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Perfect Hash Families (PHFs) are a widely studied combinatorial object. Essentially, they are 4-tuples (N; t, k, v), where the PHF is an N by k array of v symbols. For any t columns chosen, there is at least one row of those chosen columns that has no symbol duplicated in that row.

I want to be able to count how many "non-distinct" t-column choices there are in a given PHF. My code is below, with some sample inputs that I made up:

from itertools import combinations

def get_column(phf, c):
    return [x[c] for x in phf]

# returns the PHF as if we restrict to the "cs" columns (a list)
def combine_columns_into_array(phf, cs):
    r = []
    for c in cs:
        r.append(get_column(phf, c))
    return list(map(list, zip(*r)))

# returns the number of t-column choices that have no distinct rows
def count_non_distinct_combinations(phf, t):
    k = len(phf[0])
    true_count = 0
    # get all combinations
    for c in combinations([i for i in range(k)], t):
        b = False
        choices = combine_columns_into_array(phf, list(c))
        for row in choices:
            # if the row is completely distinct
            if len(row) == len(set(row)):
                b = True
        # if all rows are non-distinct:
        if not b:
            true_count += 1
    return true_count


phf = [
    [4, 2, 3], 
    [2, 1, 3], 
    [1, 1, 4]]

# first 2 columns have no distinct rows
phf2 = [
    [4, 4, 3], 
    [2, 2, 3], 
    [1, 1, 4]]

print(count_non_distinct_combinations(phf, 2)) # 0
print(count_non_distinct_combinations(phf2, 2)) # 1

I plan to use this code as a metric for how "good" the array is - what I mean by this is that I want, given the number of rows N, try to reduce this metric as much as possible. Therefore, speed/efficiency is the most important part of any review of this code.

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For a start, use iterators. Don't convert to lists constantly:

get_column can be simplified to (use generator rather than list):

def get_column(phf, c):
    return (x[c] for x in phf)

combine_columns_into_array to:

def combine_columns_into_array(phf, cs):
    return zip(*[get_column(phf, c) for c in cs])

In count_non_distinct_combinations:

for c in combinations(range(k), t):

Rather than:

for c in combinations([i for i in range(k)], t):

To further simplify, combine_columns_into_array can be merged with get_column:

def combine_columns_into_array(phf, cs):
    return zip(*[[x[c] for x in phf] for c in cs])

Combining combine_columns_into_array into count_non_distinct_combinations:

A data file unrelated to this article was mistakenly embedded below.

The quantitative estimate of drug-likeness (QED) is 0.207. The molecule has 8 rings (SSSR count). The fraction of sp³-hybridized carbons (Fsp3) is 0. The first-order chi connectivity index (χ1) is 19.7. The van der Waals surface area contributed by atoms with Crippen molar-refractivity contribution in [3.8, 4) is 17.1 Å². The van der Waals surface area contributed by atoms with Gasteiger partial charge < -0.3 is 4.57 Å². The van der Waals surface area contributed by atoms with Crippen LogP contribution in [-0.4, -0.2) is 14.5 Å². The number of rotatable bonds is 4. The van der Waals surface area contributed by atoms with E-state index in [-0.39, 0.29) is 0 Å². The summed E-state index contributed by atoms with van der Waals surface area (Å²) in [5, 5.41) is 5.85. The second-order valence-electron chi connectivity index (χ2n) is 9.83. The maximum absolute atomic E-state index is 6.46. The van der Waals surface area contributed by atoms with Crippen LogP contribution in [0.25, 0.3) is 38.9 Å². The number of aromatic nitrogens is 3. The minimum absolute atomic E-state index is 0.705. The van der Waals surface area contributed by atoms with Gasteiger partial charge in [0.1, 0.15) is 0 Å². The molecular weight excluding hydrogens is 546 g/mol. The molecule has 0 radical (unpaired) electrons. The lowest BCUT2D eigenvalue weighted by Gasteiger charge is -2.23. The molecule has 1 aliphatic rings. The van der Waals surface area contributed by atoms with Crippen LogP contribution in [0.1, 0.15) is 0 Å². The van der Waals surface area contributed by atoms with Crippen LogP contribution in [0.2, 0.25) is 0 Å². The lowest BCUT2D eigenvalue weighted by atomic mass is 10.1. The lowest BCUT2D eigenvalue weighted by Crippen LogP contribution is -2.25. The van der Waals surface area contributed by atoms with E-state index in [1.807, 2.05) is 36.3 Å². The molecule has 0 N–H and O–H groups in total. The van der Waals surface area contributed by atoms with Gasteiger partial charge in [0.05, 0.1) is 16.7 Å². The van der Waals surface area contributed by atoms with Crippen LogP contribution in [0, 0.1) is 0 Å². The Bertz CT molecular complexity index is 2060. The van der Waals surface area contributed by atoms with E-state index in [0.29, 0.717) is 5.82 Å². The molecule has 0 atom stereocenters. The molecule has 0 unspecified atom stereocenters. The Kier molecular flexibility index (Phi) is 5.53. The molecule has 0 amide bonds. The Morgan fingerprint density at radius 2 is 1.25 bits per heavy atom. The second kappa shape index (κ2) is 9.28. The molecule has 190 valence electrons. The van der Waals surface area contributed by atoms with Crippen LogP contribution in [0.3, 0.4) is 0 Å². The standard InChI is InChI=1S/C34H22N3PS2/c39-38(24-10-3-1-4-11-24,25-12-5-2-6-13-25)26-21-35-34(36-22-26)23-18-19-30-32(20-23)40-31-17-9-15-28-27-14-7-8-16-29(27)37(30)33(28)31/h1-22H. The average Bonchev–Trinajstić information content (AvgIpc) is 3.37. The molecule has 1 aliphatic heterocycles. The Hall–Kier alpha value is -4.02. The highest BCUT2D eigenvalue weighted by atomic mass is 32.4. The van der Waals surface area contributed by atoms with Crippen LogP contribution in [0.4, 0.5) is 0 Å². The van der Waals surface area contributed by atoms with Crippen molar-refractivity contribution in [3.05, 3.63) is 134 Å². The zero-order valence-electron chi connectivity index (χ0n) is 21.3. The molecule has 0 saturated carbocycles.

def count_non_distinct_combinations(phf, t):
    k = len(phf[0])
    true_count = 0
    # get all combinations
    for c in combinations(range(k), t):
        b = False
        for row in zip(*[[x[i] for x in phf] for i in c]):
            # if the row is completely distinct
            if len(row) == len(set(row)):
                b = True
        # if all rows are non-distinct:
        if not b:
            true_count += 1
    return true_count

The zip(*[[x[i] for x in phf] for i in c]) can be simplified to ([x[i] for i in c] for x in phf)

The whole

k = len(phf[0])
true_count = 0
# get all combinations
for c in combinations([i for i in range(k)], t):
    b = False
    choices = combine_columns_into_array(phf, list(c))
    for row in choices:
        # if the row is completely distinct
        if len(row) == len(set(row)):
            b = True
    # if all rows are non-distinct:
    if not b:
        true_count += 1
return true_count

section can be simplified (I think) to:

true_count = 0
# get all combinations
for c in combinations(range(len(phf[0])), t):
    s = [[x[i] for i in c] for x in phf]
    # if all rows are non-distinct:
    if not [len(i) for i in s] == [len(set(i)) for i in s]:
        true_count += 1
return true_count

And so to:

def count_non_distinct_combinations(phf, t):
    true_count = 0
    for c in combinations(range(len(phf[0])), t):
        if not any(len(set(i)) == len(i) for i in ([x[i] for i in c] for x in phf)):
            true_count += 1
    return true_count

I admit I lost readability somewhere along the line, but this new 6 line version takes 55.3% of the time needed to complete the phf2 case, so its almost twice as fast as your version. There may be improvements that can be done to the algorithm, but I'll stop here.

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